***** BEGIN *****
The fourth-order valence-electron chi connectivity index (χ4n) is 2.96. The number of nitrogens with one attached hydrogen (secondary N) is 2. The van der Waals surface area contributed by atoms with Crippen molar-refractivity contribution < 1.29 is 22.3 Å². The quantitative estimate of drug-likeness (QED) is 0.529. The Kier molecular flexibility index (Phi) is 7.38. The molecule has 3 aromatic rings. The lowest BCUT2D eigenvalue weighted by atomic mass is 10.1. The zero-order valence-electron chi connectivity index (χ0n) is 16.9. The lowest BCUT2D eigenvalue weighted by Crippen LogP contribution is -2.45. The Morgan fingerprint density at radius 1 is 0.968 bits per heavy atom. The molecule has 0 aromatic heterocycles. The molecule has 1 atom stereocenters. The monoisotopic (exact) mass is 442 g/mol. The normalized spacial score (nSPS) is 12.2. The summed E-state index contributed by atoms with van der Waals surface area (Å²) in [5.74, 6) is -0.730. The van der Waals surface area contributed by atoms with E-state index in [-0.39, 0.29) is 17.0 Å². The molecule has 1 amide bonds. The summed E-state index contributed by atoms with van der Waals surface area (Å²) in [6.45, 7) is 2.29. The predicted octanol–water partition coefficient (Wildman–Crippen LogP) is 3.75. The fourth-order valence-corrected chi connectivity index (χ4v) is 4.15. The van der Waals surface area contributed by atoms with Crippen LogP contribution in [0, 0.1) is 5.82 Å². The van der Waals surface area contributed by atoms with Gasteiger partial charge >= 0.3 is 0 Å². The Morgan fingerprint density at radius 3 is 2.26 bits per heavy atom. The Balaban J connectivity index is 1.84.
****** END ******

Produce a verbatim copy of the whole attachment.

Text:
The fourth-order valence-electron chi connectivity index (χ4n) is 2.96. The number of nitrogens with one attached hydrogen (secondary N) is 2. The van der Waals surface area contributed by atoms with Crippen molar-refractivity contribution < 1.29 is 22.3 Å². The quantitative estimate of drug-likeness (QED) is 0.529. The Kier molecular flexibility index (Phi) is 7.38. The molecule has 3 aromatic rings. The lowest BCUT2D eigenvalue weighted by atomic mass is 10.1. The zero-order valence-electron chi connectivity index (χ0n) is 16.9. The lowest BCUT2D eigenvalue weighted by Crippen LogP contribution is -2.45. The Morgan fingerprint density at radius 1 is 0.968 bits per heavy atom. The molecule has 0 aromatic heterocycles. The molecule has 1 atom stereocenters. The monoisotopic (exact) mass is 442 g/mol. The normalized spacial score (nSPS) is 12.2. The summed E-state index contributed by atoms with van der Waals surface area (Å²) in [5.74, 6) is -0.730. The van der Waals surface area contributed by atoms with E-state index in [-0.39, 0.29) is 17.0 Å². The molecule has 1 amide bonds. The summed E-state index contributed by atoms with van der Waals surface area (Å²) in [6.45, 7) is 2.29. The predicted octanol–water partition coefficient (Wildman–Crippen LogP) is 3.75. The fourth-order valence-corrected chi connectivity index (χ4v) is 4.15. The van der Waals surface area contributed by atoms with Crippen LogP contribution in [0, 0.1) is 5.82 Å². The van der Waals surface area contributed by atoms with Gasteiger partial charge >= 0.3 is 0 Å². The Morgan fingerprint density at radius 3 is 2.26 bits per heavy atom. The Balaban J connectivity index is 1.84.